It came upon a clear 3 am,
Waking all who soundly slept.
The noise rattled within our heads,
Our weeping the only memory kept.
I knew the pain of my neighbor
Whose child had died of leukemia.
She knew the pettiness of my childhood
And why I hated movies in sepia.
The screams of refugees
Echoed through neural hallways
And squealed for attention
From people whose lives were ablaze
The psychic scream shared our minds.
Fear shook us from skin to core,
And sadness stripped happiness.
Who was who anymore?
Fear of disease,
Fear of pain,
Fear of mistakes,
Fear of rain.
Fear of the future,
Fear of the past,
Fear of spiders,
Fear of bones in casts.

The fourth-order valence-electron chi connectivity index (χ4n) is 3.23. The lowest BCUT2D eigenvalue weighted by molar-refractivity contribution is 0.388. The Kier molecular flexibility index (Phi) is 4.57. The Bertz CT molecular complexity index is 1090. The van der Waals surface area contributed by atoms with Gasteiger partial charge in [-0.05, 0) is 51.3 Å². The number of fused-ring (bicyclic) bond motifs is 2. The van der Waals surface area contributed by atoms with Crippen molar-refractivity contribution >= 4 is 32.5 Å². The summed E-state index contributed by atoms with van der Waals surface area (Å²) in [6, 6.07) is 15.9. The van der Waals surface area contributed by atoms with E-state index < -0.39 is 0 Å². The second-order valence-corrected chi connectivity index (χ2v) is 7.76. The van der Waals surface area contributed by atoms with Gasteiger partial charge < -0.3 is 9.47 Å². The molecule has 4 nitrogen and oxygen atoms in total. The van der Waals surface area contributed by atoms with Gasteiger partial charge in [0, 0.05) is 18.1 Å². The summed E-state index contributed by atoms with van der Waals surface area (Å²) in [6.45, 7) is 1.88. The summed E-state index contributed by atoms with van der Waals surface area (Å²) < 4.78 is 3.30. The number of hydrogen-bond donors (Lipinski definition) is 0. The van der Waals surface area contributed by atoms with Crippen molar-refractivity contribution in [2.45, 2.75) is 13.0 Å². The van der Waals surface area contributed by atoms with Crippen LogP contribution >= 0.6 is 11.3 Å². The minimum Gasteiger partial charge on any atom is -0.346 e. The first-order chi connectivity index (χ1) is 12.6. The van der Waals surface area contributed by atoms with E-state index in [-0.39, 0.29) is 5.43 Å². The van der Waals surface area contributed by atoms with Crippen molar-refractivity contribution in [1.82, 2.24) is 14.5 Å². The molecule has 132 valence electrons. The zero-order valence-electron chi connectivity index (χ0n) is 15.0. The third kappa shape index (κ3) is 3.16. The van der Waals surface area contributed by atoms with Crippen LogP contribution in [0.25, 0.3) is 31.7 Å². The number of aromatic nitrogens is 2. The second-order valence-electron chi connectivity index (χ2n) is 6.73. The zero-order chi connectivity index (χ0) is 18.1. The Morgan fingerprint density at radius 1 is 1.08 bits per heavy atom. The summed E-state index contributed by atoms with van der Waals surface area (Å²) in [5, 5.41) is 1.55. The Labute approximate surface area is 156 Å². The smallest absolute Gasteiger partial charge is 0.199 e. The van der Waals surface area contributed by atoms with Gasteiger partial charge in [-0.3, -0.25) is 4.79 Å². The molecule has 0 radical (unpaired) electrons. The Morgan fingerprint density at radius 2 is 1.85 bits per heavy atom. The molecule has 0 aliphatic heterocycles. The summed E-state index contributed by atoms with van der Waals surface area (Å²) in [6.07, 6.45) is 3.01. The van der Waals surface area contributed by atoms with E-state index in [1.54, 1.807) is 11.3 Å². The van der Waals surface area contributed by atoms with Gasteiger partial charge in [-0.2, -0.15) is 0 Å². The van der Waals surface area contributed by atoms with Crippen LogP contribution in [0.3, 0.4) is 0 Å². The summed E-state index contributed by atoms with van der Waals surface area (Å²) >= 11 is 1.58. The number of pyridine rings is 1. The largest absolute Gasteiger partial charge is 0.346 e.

Fear of bombs,
Fear of man,
Fear of rejection,
Fear of quicksand.
Was it I who cried
When my father died,
Or was it someone else’s fear with which
This trip had made me collide?
The mushroom cloud of all fears,
Of death that waits oh so patient,
Lingered on the thoughts of every
Person young or ancient.
Not a sound of hope squished out
From all the minds together pounding,
But good things died beneath the weight
Of the baleful cries resounding.
As quick as the blessing came it went,
And in our own minds we were left.
The world fell quiet, all alone,
And somehow we felt bereft.
I sat and thought how I was pathetic,
How my petty fears and worries
Are nothing in the face of the dreams
And the stark reality of others’ miseries.
Now I think about a different fear.
I’m trapped in this helpless carcass
And can’t do anything but consider
Of how I am so small and pointless.
Wow, that reads like a bucket of teenage angst. I’m almost proud of that fact. I didn’t know I could tap into something like that anymore.
Either way, this was written for Raynobradbury’s Psychic Hearing challenge.